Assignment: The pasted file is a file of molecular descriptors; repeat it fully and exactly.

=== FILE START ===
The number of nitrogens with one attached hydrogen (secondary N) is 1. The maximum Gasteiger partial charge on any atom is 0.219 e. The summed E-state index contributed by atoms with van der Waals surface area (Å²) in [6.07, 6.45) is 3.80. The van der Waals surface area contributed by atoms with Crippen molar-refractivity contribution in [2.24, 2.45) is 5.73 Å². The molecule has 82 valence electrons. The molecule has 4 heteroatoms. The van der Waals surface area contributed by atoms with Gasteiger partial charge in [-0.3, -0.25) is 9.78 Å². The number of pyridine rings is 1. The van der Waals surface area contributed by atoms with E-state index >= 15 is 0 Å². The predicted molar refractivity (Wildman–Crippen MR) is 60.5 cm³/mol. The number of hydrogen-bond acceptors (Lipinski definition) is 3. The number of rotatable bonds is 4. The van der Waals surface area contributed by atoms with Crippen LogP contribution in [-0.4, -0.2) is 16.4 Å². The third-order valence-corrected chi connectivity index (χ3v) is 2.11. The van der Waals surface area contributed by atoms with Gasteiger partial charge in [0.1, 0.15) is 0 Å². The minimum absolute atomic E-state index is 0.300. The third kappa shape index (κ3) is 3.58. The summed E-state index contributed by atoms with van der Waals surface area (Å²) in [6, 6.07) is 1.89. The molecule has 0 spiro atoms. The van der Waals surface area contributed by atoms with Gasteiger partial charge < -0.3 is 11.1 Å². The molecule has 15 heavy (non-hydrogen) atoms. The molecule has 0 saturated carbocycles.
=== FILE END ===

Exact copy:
The number of nitrogens with one attached hydrogen (secondary N) is 1. The maximum Gasteiger partial charge on any atom is 0.219 e. The summed E-state index contributed by atoms with van der Waals surface area (Å²) in [6.07, 6.45) is 3.80. The van der Waals surface area contributed by atoms with Crippen molar-refractivity contribution in [2.24, 2.45) is 5.73 Å². The molecule has 82 valence electrons. The molecule has 4 heteroatoms. The van der Waals surface area contributed by atoms with Gasteiger partial charge in [-0.3, -0.25) is 9.78 Å². The number of pyridine rings is 1. The van der Waals surface area contributed by atoms with E-state index >= 15 is 0 Å². The predicted molar refractivity (Wildman–Crippen MR) is 60.5 cm³/mol. The number of hydrogen-bond acceptors (Lipinski definition) is 3. The number of rotatable bonds is 4. The van der Waals surface area contributed by atoms with Crippen LogP contribution in [-0.4, -0.2) is 16.4 Å². The third-order valence-corrected chi connectivity index (χ3v) is 2.11. The van der Waals surface area contributed by atoms with Gasteiger partial charge in [0.1, 0.15) is 0 Å². The minimum absolute atomic E-state index is 0.300. The third kappa shape index (κ3) is 3.58. The summed E-state index contributed by atoms with van der Waals surface area (Å²) in [6, 6.07) is 1.89. The molecule has 0 spiro atoms. The van der Waals surface area contributed by atoms with Gasteiger partial charge < -0.3 is 11.1 Å². The molecule has 15 heavy (non-hydrogen) atoms. The molecule has 0 saturated carbocycles.